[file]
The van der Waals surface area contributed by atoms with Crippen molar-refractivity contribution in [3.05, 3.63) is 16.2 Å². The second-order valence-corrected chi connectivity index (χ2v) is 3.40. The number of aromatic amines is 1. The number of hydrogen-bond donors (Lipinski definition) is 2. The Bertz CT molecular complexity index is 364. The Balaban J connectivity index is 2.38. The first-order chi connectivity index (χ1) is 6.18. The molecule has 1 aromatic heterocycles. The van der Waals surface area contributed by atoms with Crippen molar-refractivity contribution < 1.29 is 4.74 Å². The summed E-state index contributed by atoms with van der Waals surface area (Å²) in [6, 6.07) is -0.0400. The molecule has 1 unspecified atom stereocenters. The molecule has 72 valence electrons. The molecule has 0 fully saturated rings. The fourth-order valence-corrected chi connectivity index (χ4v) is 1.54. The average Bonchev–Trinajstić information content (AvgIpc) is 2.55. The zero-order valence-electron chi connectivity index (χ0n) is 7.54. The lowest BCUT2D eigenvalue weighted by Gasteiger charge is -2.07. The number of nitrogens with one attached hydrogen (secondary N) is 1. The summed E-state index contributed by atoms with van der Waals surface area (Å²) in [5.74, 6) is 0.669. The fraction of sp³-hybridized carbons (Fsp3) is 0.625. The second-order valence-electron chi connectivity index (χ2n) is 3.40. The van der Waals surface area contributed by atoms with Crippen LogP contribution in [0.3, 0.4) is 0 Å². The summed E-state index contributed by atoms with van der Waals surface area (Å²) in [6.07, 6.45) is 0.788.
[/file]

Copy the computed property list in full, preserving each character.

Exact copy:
The van der Waals surface area contributed by atoms with Crippen molar-refractivity contribution in [3.05, 3.63) is 16.2 Å². The second-order valence-corrected chi connectivity index (χ2v) is 3.40. The number of aromatic amines is 1. The number of hydrogen-bond donors (Lipinski definition) is 2. The Bertz CT molecular complexity index is 364. The Balaban J connectivity index is 2.38. The first-order chi connectivity index (χ1) is 6.18. The molecule has 1 aromatic heterocycles. The van der Waals surface area contributed by atoms with Crippen molar-refractivity contribution < 1.29 is 4.74 Å². The summed E-state index contributed by atoms with van der Waals surface area (Å²) in [6, 6.07) is -0.0400. The molecule has 1 unspecified atom stereocenters. The molecule has 72 valence electrons. The molecule has 0 fully saturated rings. The fourth-order valence-corrected chi connectivity index (χ4v) is 1.54. The average Bonchev–Trinajstić information content (AvgIpc) is 2.55. The zero-order valence-electron chi connectivity index (χ0n) is 7.54. The lowest BCUT2D eigenvalue weighted by Gasteiger charge is -2.07. The number of nitrogens with one attached hydrogen (secondary N) is 1. The summed E-state index contributed by atoms with van der Waals surface area (Å²) in [5.74, 6) is 0.669. The fraction of sp³-hybridized carbons (Fsp3) is 0.625. The second-order valence-electron chi connectivity index (χ2n) is 3.40. The van der Waals surface area contributed by atoms with Crippen LogP contribution in [0.3, 0.4) is 0 Å². The summed E-state index contributed by atoms with van der Waals surface area (Å²) in [6.07, 6.45) is 0.788.